While the ministry at the Guadalupe Church embraces the broader social role advocated by the Second Vatican Council, offering services from legal aid to daily meals, Ave Maria’s leaders see some of its reforms as a dangerous dilution of the faith. Whereas Father Hector celebrates Mass in Spanish facing the people, his counterpart at Ave Maria faces the altar and speaks in Latin.
Lucas Benitez, co-founder of the Coalition of Immokalee Workers, a group that fights for better wages and working conditions for farmworkers, says the support of the Guadalupe Church and the greater diocese has been instrumental to the movement’s success. “Today we count on a broad network of religious allies – and the Catholic Church was the original source of all these connections.”
But Benitez fears that the development of Ave Maria will undo the past efforts of Catholic supporters – destroying the vibrant community that migrants have built in Immokalee. He says the founders of Ave Maria Town want to "change the face” of the Immokalee to conform to its wealthy neighbor, replacing farms with gated communities. “They aren’t talking about improving the town or creating more employment,” he says. “They are talking about getting rid of the workers who have lived here for decades.”
Benitez says the impact is already being felt through an aggressive campaign by the Collier County authorities to shut down trailers where the farmworkers live. In the last year and a half alone, 226 trailers have been condemned.
Nancy Freeze, the Immokalee director of the Health Department, says the trailers are closed out of concern for worker safety. “We want and need quality migrant worker housing,” says Freeze, “but if there’s a place that’s not up to code, then we close it.”
Francisca Cortez, a former picker who works with Benitez at the Coalition of Immokalee Workers, acknowledges that the living conditions in the trailers are far from ideal. But she says that demolishing them is intended to drive migrants out of Immokalee, forcing them to live on the plantations where they work. According to Cortez, this is where the most egregious abuses against workers are committed, including five modern-day slavery rings that the Coalition has helped uncover since 1997. In the largest case, a federal court convicted three agricultural employers of enslaving 700 workers in Florida’s citrus groves.
“It’s difficult to understand how this displacement could happen,” says Cortez. “The Catholic faith doesn’t teach you to believe, ‘I’m rich, so I can displace these other poor people.’”
Not everyone in Immokalee sees Ave Maria’s arrival as a threat. Juan Barrera, a resident and active member of the Guadalupe Church, believes that having a more traditional Catholic community nearby will strengthen Immokalee’s Christian values. He has enrolled his 10 year-old son in Ave Maria’s private K-12 school, scheduled to open in September along with the university. “I’m pretty sure that prayers and the pledge of allegiance are not going to be taken out of there, or anything else they’re taking out of the public schools,” Barrera says. “That’s important – you take that away from the kids and what’s next?”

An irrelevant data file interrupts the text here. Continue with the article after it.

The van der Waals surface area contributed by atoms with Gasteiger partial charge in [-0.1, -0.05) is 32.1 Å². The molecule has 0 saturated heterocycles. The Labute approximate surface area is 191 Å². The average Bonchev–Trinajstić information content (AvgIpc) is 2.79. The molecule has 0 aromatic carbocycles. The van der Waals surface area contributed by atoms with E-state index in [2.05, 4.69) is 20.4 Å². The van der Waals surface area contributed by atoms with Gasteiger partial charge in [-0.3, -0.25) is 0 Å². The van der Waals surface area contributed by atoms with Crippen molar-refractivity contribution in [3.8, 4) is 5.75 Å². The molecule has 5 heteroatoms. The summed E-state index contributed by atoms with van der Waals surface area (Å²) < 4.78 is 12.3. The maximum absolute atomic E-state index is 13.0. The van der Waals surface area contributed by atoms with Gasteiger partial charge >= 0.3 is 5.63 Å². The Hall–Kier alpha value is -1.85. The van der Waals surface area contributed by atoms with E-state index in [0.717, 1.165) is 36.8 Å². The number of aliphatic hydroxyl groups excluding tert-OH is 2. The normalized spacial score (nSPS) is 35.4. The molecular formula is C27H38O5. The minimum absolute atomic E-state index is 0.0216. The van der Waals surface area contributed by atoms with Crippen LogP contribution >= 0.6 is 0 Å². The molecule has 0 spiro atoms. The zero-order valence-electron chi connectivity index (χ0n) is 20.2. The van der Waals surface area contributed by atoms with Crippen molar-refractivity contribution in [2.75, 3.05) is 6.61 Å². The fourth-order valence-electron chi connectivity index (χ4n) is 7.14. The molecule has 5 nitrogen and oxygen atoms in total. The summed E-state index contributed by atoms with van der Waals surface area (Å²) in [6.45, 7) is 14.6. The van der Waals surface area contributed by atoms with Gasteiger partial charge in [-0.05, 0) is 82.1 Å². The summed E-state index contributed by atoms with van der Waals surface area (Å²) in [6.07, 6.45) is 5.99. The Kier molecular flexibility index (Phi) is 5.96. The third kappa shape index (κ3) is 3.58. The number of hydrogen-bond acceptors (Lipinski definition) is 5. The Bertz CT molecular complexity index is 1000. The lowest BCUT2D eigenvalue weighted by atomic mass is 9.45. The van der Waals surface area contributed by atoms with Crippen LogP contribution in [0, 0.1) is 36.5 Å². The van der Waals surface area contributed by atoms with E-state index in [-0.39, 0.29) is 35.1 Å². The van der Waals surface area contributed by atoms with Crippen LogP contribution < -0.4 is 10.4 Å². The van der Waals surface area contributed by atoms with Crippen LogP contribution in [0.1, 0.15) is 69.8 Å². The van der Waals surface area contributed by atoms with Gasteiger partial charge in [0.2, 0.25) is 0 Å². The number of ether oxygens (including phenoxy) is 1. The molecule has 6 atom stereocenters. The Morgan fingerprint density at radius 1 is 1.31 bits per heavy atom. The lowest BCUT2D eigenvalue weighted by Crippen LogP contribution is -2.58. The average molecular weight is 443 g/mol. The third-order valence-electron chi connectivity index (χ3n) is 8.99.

Born in Texas to illegal immigrants, Barrera says he spent his childhood “living the migrant life,” spending the summers up North and the rest of the year in Immokalee while his mother worked the farm circuit. “When I grew up,” Barrera says, “there was no community – just blocks and streets.” Even with all the moving around, his mother managed to keep him in school, and he went on to become the first in his family to go to college.
Barrera, an assistant construction manager at Ave Maria, sees Immokalee’s new neighbor as a model for building a stronger community. “I think it’s great that the folks from Ave Maria are introducing the concept of community to us,” he says. He hopes to move his family to Ave Maria Town within a few years.
But most of the immigrants in Immokalee, who come to the United States to support families back home, are more concerned with finding work than with strengthening Christian values. And in this respect, says Adan Labra, the Immokalee Coordinator for the Florida Farmworker Association, they have been disappointed by Ave Maria. “Before the project started,” Labra says, “it was said that it was going to bring a lot of work for the community. But it’s not like that.”
Labra says most of the contractors working on Ave Maria brought their own labor crews from other parts of the state, and estimates that less than a few dozen men from Immokalee are working on the project, out of as many as 1500 to 2000 workers on site every day.
One of the few undocumented workers from Immokalee working at Ave Maria, an illegal migrant from Mexico who asked to remain anonymous out of concern for his job, has spent the past several months installing electrical wiring in new homes. “There are a lot of houses being built,” he says, “but they are not for people like us.” He says he thinks the cheapest housing in Ave Maria will go for $30,000. In fact, they start at over $170,000.
But Blake Gable, the project manager for the Barron Collier Company, the main real estate developer in Ave Maria, says the construction is already benefiting Immokalee. “I can tell you that $400 million of private money being spent on a community five miles away from Immokalee has had a tremendous impact. You see it when you walk into the restaurants there – it’s all people working on Ave Maria. When our people need to go to the hardware store or the gas station, they go to Immokalee.”
A spokeswoman for Ave Maria Town, Dolly Roberts, adds that the new community “will create thousands of jobs” for Immokalee.
Asked if he thinks the arrival of Ave Maria will improve the situation of the migrants in Immokalee, Father Hector says, “I don’t think all the money in the world could fix the human problems we have here. But if it is a work of God, it will go forward and be something positive.”
In the meantime, Father Hector continues to tend to the everyday needs of his parishioners, like the young couple who knocks on his door late one night. The woman cradles a sleeping baby in her arms, wrapped in a soft pink blanket.
“Our daughter is sick,” the man says in soft-spoken Spanish, “and we were wondering if you would bless her.” Moments pass as Father Hector strains to make out their faces in the darkness. “She hasn’t been baptized yet,” the woman adds nervously.
“Come in,” Father Hector says, inviting them in from the night.